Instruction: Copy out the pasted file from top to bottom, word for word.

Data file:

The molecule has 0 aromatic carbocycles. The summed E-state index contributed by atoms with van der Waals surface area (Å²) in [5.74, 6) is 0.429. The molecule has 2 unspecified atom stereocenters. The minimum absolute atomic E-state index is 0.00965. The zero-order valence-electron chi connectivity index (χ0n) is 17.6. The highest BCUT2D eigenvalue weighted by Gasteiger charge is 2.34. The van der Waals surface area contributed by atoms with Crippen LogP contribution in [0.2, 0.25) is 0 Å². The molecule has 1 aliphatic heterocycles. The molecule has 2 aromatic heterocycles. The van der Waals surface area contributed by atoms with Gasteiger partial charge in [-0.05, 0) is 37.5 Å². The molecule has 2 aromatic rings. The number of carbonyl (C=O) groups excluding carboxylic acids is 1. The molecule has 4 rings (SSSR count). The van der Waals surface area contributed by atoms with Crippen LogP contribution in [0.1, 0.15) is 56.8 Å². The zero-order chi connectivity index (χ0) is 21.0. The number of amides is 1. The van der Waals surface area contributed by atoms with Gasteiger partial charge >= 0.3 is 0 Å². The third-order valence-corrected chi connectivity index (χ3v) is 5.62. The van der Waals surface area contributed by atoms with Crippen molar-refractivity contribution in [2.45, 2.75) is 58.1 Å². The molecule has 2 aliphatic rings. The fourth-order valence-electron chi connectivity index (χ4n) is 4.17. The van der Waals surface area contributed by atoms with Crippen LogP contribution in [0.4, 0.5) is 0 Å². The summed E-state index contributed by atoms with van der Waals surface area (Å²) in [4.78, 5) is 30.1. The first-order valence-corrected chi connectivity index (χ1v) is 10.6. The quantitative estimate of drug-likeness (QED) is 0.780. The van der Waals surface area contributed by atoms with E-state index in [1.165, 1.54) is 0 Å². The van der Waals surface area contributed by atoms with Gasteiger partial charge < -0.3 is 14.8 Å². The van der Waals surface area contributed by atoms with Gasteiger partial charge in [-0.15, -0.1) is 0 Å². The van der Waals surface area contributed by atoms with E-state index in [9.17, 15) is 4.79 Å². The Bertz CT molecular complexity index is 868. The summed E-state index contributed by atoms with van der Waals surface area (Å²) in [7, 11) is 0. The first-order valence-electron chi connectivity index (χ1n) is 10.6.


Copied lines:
The molecule has 0 aromatic carbocycles. The summed E-state index contributed by atoms with van der Waals surface area (Å²) in [5.74, 6) is 0.429. The molecule has 2 unspecified atom stereocenters. The minimum absolute atomic E-state index is 0.00965. The zero-order valence-electron chi connectivity index (χ0n) is 17.6. The highest BCUT2D eigenvalue weighted by Gasteiger charge is 2.34. The van der Waals surface area contributed by atoms with Crippen LogP contribution in [0.2, 0.25) is 0 Å². The molecule has 1 aliphatic heterocycles. The molecule has 2 aromatic heterocycles. The van der Waals surface area contributed by atoms with Gasteiger partial charge in [-0.05, 0) is 37.5 Å². The molecule has 2 aromatic rings. The number of carbonyl (C=O) groups excluding carboxylic acids is 1. The molecule has 4 rings (SSSR count). The van der Waals surface area contributed by atoms with Crippen LogP contribution in [0.1, 0.15) is 56.8 Å². The zero-order chi connectivity index (χ0) is 21.0. The number of amides is 1. The van der Waals surface area contributed by atoms with Gasteiger partial charge >= 0.3 is 0 Å². The third-order valence-corrected chi connectivity index (χ3v) is 5.62. The van der Waals surface area contributed by atoms with Crippen molar-refractivity contribution in [2.45, 2.75) is 58.1 Å². The molecule has 2 aliphatic rings. The fourth-order valence-electron chi connectivity index (χ4n) is 4.17. The van der Waals surface area contributed by atoms with Crippen LogP contribution in [0.4, 0.5) is 0 Å². The summed E-state index contributed by atoms with van der Waals surface area (Å²) in [4.78, 5) is 30.1. The first-order valence-corrected chi connectivity index (χ1v) is 10.6. The quantitative estimate of drug-likeness (QED) is 0.780. The van der Waals surface area contributed by atoms with E-state index in [1.165, 1.54) is 0 Å². The van der Waals surface area contributed by atoms with Gasteiger partial charge < -0.3 is 14.8 Å². The van der Waals surface area contributed by atoms with Gasteiger partial charge in [-0.15, -0.1) is 0 Å². The van der Waals surface area contributed by atoms with E-state index in [9.17, 15) is 4.79 Å². The Bertz CT molecular complexity index is 868. The summed E-state index contributed by atoms with van der Waals surface area (Å²) in [7, 11) is 0. The first-order valence-electron chi connectivity index (χ1n) is 10.6.